It's impossible to call any work by Michelangelo "little known," but in Rome, at least this one might come close. After delighting in Gian Lorenzo Bernini's Elefantino in the piazza outside, venture inside the glorious Gothic church of Santa Maria sopra Minerva (with its starry blue ceiling that looks something like what the ceiling of the Sistine Chapel looked like before our hero got his hands on it), to find the Risen Christ, sculpted by Michelangelo between 1519 and 1521.
From 1536 to 1541, Michelangelo found himself back in the Sistine Chapel frescoing another colossal work of art. The Last Judgement is about as different from the chapel's ceiling as one work can be from another by the same artist. Sadly, by the 1530s, the Renaissance was over, and the Counter Reformation had come to Rome. What did that mean for art? Lots of hell and damnation to scare those naughty Protestants into coming back to the Mother Church. And it also meant that shortly after Michelangelo's death, this work would be vandalized by Daniele da Volterra (but don't blame him; he was forced to do it), who added lots of scarves and other modest coverings to some of the more scandalous figures.
Don't forget that Michelangelo was not only a sculptor and a frescoist; he was an architect too. Talk about a Renaissance man! From 1536 to 1546, more or less the same period he was working on The Last Judgement, Michelangelo was also redesigning the entire Capitoline Area, reversing the orientation of the square so that it turned its back on the ancient ruins of Rome's past, and looked instead toward the Vatican, and providing the Palazzo Senatorio with a new Renaissance facade. He also designed the glorious starburst pavement in the center of the square (which I love so much that I chose it as my wedding symbol), and which was not actually laid out as Michelangelo had desired until 1940.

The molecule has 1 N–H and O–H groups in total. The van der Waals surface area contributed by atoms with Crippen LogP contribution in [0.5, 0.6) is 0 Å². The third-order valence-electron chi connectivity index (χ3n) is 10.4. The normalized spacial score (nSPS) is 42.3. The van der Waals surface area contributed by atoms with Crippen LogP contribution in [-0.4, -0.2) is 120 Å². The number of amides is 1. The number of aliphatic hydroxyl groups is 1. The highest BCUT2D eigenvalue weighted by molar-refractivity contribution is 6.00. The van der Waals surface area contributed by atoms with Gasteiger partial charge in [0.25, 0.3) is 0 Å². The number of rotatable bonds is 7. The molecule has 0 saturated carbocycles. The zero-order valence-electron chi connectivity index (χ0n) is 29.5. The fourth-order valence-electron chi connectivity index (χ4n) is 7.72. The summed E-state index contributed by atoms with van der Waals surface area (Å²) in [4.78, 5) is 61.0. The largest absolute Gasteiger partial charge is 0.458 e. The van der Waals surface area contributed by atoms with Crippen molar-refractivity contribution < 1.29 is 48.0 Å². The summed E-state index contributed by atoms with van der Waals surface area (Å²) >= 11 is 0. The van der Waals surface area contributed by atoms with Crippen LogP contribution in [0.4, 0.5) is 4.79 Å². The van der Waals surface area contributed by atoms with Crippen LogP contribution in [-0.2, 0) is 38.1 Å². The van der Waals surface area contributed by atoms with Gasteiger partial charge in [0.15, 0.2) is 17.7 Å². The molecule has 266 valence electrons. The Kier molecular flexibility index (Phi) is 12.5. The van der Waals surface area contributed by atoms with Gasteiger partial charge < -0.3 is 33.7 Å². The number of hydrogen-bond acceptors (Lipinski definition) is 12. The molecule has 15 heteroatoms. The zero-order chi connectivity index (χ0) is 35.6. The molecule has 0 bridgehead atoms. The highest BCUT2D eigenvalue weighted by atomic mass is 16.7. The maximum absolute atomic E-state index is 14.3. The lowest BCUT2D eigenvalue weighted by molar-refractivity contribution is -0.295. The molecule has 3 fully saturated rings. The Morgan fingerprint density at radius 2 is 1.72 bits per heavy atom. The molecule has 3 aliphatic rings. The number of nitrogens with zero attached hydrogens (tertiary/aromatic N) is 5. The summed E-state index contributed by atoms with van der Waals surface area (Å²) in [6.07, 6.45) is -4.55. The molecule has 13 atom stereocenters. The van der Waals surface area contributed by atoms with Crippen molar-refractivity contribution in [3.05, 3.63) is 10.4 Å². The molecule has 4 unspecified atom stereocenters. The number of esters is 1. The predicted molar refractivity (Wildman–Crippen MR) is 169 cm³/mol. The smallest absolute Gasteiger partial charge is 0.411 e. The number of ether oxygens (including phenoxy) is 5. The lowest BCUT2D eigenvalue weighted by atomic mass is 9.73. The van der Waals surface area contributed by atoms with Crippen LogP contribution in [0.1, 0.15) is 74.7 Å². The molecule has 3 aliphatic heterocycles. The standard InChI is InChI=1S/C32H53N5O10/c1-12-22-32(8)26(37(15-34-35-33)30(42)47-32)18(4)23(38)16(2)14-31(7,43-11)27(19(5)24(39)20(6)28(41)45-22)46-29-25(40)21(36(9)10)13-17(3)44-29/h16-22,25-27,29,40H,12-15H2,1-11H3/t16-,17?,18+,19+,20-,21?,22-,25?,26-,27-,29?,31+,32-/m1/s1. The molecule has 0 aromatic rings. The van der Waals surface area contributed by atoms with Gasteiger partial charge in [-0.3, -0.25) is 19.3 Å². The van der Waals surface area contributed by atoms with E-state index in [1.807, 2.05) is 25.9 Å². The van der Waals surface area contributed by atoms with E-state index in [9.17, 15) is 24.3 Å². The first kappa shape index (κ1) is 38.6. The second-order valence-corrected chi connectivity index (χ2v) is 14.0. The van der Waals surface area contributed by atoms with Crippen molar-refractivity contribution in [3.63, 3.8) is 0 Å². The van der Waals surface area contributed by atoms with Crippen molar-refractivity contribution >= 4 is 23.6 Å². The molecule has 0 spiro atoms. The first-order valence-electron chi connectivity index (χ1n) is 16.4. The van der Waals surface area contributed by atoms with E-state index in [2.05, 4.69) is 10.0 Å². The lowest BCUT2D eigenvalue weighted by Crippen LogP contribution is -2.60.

In 1547, Michelangelo began designs for the dome of St. Peter's Basilica. This would be his last major work, and for the twelve years that he worked on it, he refused to receive any payment. He realized that his life was drawing to a close, and he chose to create this masterpiece for the glory of God alone, as a kind of final offering. Although the dome was not completed until after his death, his designs were adhered to with only a few exceptions.
Michelangelo's very last project, built between 1562 and his death in 1564, is the church of Santa Maria degli Angeli e dei Martiri, an ingenious structure in which he created a Renaissance church out of a section of the ruins of the Roman bath complex, the Terme di Diocleziano. It is a stunning place to visit, however, some unfortunate "restorations" in 1749 by Luigi Vanvitelli take away significantly from the simple harmony of Michelangelo's design.
This list is not quite conclusive of the works by Michelangelo in Rome. To be exhaustive, I'd have to add Palazzo Farnese, a project Michelangelo took over after Antonio da Sangallo, the arch of Via Giulia, that was originally meant to be a private bridge across the Tiber, just for the Farnese family, to link their palace with their "country" home, Villa Farnesina, and of course the magnificent frescoes in the Pauline Chapel in the Vatican. The Pauline Chapel is, alas, not open to the public and its unlikely that it ever will be, as it is the pope's private chapel. But we can dream, right?